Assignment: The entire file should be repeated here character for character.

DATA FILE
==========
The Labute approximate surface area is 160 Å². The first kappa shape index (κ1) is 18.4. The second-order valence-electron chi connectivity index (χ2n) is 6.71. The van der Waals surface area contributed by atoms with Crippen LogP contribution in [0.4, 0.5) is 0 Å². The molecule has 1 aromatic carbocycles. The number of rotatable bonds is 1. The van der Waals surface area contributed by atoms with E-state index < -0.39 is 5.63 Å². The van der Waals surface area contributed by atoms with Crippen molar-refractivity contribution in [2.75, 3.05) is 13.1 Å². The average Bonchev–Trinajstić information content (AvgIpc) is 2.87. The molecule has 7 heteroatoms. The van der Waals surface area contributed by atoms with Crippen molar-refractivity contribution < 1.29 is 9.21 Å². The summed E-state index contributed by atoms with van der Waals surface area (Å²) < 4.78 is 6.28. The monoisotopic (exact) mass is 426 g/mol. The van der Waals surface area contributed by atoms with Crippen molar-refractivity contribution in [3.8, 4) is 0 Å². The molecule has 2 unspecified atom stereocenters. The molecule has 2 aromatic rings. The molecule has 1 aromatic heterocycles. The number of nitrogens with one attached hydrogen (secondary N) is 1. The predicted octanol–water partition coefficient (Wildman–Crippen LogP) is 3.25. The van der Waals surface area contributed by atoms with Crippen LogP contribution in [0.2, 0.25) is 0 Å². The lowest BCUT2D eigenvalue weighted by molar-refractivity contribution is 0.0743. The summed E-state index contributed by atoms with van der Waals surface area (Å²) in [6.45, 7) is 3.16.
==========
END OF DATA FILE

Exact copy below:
The Labute approximate surface area is 160 Å². The first kappa shape index (κ1) is 18.4. The second-order valence-electron chi connectivity index (χ2n) is 6.71. The van der Waals surface area contributed by atoms with Crippen LogP contribution in [0.4, 0.5) is 0 Å². The molecule has 1 aromatic carbocycles. The number of rotatable bonds is 1. The van der Waals surface area contributed by atoms with E-state index < -0.39 is 5.63 Å². The van der Waals surface area contributed by atoms with Crippen molar-refractivity contribution in [2.75, 3.05) is 13.1 Å². The average Bonchev–Trinajstić information content (AvgIpc) is 2.87. The molecule has 7 heteroatoms. The van der Waals surface area contributed by atoms with Crippen molar-refractivity contribution < 1.29 is 9.21 Å². The summed E-state index contributed by atoms with van der Waals surface area (Å²) < 4.78 is 6.28. The monoisotopic (exact) mass is 426 g/mol. The van der Waals surface area contributed by atoms with Crippen molar-refractivity contribution in [3.8, 4) is 0 Å². The molecule has 2 unspecified atom stereocenters. The molecule has 2 aromatic rings. The molecule has 1 aromatic heterocycles. The number of nitrogens with one attached hydrogen (secondary N) is 1. The predicted octanol–water partition coefficient (Wildman–Crippen LogP) is 3.25. The van der Waals surface area contributed by atoms with Crippen LogP contribution in [0.2, 0.25) is 0 Å². The lowest BCUT2D eigenvalue weighted by molar-refractivity contribution is 0.0743. The summed E-state index contributed by atoms with van der Waals surface area (Å²) in [6.45, 7) is 3.16.